Gov. Bobby Jindal has proclaimed November as Registered Apprenticeship month, spotlighting programs that provide on-the-job training in skilled professions needed in Louisiana’s growing economy.
The Louisiana proclamation, together with the designation of Nov. 2-8 as National Apprenticeship week by the U.S. Department of Labor, present opportunities for business and industry, education, community-based organizations, students and workers to learn more about the advantages of developing careers through the apprenticeship model.
Registered apprenticeship programs offer employment and a combination of on-the-job learning and technical and theoretical instruction through a training provider. Along with partnership among employers, employees, associations, government, and technical colleges, some advantages of registered apprenticeship include bringing unskilled, skilled or semiskilled workers to the fully skilled level, and actual employment for apprentices. Registered apprenticeships are beneficial for a wide variety of occupations that require extra skills to master. With at least 2,000 hours per year of structured on-the-job experience supervised by an experienced professional, registered apprenticeships also involve a minimum of 144 hours classroom instruction per year and generally take 2 to 5 years to complete.
Louisiana currently has 3,800 registered apprentices, primarily in construction, manufacturing and service industries. Since 2010, more than 2,200 registered apprentices have completed graduation.
Baton Rouge native Todd Stafford, age 51, experienced firsthand the effects of registered apprenticeship. His father, Wayne A. Stafford, completed an apprenticeship in 1958 and was a lifelong iron worker, giving Todd exposure to construction trades as he grew up.
Todd became a registered electrical apprentice, graduating in 1986 at the top of his class in the Baton Rouge Area Joint Apprenticeship Training Committee class, hosted by the Baton Rouge National Electrical Contractors Association. Quickly recruited to become an instructor to teach new apprentices, Todd continued working as a journeyman inside wireman and earned a Bachelor of Science in electrical engineering from LSU. Today, he is the executive director of the IBEW-NECA electrical training alliance, working with apprenticeship programs across the country to assist in curriculum development, selection procedures, standards and the delivery of training.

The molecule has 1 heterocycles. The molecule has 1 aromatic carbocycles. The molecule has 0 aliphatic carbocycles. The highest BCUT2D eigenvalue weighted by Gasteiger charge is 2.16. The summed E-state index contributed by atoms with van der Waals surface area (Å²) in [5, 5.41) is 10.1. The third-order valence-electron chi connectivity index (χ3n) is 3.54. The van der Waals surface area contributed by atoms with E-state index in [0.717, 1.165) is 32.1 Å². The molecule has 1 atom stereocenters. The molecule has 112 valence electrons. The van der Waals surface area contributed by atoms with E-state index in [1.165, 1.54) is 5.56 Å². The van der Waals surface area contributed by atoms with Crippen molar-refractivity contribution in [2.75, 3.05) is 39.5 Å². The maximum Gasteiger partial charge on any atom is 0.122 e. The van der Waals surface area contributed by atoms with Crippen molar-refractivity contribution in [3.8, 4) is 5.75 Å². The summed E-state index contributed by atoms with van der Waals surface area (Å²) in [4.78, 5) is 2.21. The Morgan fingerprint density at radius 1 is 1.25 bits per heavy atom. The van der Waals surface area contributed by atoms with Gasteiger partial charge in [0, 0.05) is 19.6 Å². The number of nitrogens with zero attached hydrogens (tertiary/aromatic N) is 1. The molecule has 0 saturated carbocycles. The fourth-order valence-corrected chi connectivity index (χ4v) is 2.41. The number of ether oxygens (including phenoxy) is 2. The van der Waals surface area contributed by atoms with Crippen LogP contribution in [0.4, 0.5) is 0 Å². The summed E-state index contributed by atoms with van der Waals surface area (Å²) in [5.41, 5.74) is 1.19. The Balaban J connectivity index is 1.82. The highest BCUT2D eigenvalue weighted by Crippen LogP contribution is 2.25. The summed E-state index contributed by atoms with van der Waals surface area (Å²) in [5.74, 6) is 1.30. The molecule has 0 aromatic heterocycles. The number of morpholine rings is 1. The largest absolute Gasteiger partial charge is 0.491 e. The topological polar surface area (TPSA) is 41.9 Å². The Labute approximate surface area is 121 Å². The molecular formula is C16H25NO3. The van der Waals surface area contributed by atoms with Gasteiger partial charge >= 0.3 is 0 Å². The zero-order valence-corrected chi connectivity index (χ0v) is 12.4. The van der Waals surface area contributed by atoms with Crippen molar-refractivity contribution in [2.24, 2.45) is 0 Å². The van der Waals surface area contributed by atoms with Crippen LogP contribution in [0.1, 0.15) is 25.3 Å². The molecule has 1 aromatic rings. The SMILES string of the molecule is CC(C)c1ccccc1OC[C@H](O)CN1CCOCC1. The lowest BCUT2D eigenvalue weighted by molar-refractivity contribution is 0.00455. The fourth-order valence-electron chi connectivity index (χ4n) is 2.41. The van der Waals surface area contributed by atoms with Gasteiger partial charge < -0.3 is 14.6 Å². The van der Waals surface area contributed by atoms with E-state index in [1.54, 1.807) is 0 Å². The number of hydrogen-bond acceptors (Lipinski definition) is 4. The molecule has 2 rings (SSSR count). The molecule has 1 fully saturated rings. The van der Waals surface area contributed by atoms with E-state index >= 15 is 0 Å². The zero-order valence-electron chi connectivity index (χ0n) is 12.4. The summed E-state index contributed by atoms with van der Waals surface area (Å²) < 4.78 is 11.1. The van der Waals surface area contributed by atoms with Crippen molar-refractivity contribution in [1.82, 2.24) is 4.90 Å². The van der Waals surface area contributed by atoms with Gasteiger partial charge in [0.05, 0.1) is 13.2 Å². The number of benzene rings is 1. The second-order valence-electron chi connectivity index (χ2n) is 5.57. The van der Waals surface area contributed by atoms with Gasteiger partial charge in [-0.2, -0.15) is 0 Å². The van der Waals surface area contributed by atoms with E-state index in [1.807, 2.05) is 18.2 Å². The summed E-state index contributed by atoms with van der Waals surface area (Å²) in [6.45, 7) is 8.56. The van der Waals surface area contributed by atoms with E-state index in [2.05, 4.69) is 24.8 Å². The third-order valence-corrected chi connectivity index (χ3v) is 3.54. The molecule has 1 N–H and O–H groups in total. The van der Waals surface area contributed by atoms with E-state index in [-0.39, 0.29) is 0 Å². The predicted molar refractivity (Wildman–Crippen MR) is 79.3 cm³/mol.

“Apprenticeship was a perfect pathway to learn skills within a building trade that created a base for all my subsequent employment opportunities,” Todd Stafford reflects. “Apprenticeship provided and re-enforced self-discipline, commitment, accomplishment, fraternal membership – all in addition to the job skills and knowledge that education and training provides. The apprenticeship model I participated in allowed for the training and education to be accomplished at no cost to me, a benefit that is not matched by other educational offerings.”
Through apprenticeship, employers gain skilled workers such as Stafford who are trained to the employer’s specifications. This quality-based, on-the-job training results in a stream of knowledgeable and productive employees, mitigating retention and turnover issues.
For job seekers, registered apprenticeship holds the opportunity to obtain full-time employment in professions that offer future wage growth. The commitment from participating employers assures training will meet standards of both the employer and the industry, and can lead to nationally recognized certification or credentialing.
To learn more about registered apprenticeship, contact the LWC’s Apprenticeship Division at 225-342-7820 or click here.
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